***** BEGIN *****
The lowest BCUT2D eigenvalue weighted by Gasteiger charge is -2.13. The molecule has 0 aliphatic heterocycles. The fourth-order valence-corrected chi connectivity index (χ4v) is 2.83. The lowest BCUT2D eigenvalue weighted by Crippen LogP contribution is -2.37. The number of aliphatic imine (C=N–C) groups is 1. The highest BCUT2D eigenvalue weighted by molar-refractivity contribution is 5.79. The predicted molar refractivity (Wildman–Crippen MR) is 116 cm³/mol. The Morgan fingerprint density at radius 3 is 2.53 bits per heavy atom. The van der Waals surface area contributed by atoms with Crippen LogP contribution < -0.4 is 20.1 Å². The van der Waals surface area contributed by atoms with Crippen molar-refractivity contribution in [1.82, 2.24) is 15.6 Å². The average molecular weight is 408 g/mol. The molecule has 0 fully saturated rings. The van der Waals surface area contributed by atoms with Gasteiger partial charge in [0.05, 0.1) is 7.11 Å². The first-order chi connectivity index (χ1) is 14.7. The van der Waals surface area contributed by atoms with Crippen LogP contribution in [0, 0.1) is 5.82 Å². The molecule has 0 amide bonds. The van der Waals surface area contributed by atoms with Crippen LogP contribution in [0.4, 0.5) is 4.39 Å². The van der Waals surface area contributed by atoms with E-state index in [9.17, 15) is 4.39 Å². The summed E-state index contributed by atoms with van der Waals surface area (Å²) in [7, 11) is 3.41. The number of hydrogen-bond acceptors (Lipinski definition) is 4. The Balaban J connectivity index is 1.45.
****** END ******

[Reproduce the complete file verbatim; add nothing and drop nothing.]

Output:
The lowest BCUT2D eigenvalue weighted by Gasteiger charge is -2.13. The molecule has 0 aliphatic heterocycles. The fourth-order valence-corrected chi connectivity index (χ4v) is 2.83. The lowest BCUT2D eigenvalue weighted by Crippen LogP contribution is -2.37. The number of aliphatic imine (C=N–C) groups is 1. The highest BCUT2D eigenvalue weighted by molar-refractivity contribution is 5.79. The predicted molar refractivity (Wildman–Crippen MR) is 116 cm³/mol. The Morgan fingerprint density at radius 3 is 2.53 bits per heavy atom. The van der Waals surface area contributed by atoms with Crippen LogP contribution < -0.4 is 20.1 Å². The van der Waals surface area contributed by atoms with Crippen molar-refractivity contribution in [1.82, 2.24) is 15.6 Å². The average molecular weight is 408 g/mol. The molecule has 0 fully saturated rings. The van der Waals surface area contributed by atoms with Gasteiger partial charge in [0.05, 0.1) is 7.11 Å². The first-order chi connectivity index (χ1) is 14.7. The van der Waals surface area contributed by atoms with Crippen LogP contribution in [0, 0.1) is 5.82 Å². The molecule has 0 amide bonds. The van der Waals surface area contributed by atoms with Crippen LogP contribution in [0.4, 0.5) is 4.39 Å². The van der Waals surface area contributed by atoms with E-state index in [9.17, 15) is 4.39 Å². The summed E-state index contributed by atoms with van der Waals surface area (Å²) in [7, 11) is 3.41. The number of hydrogen-bond acceptors (Lipinski definition) is 4. The Balaban J connectivity index is 1.45.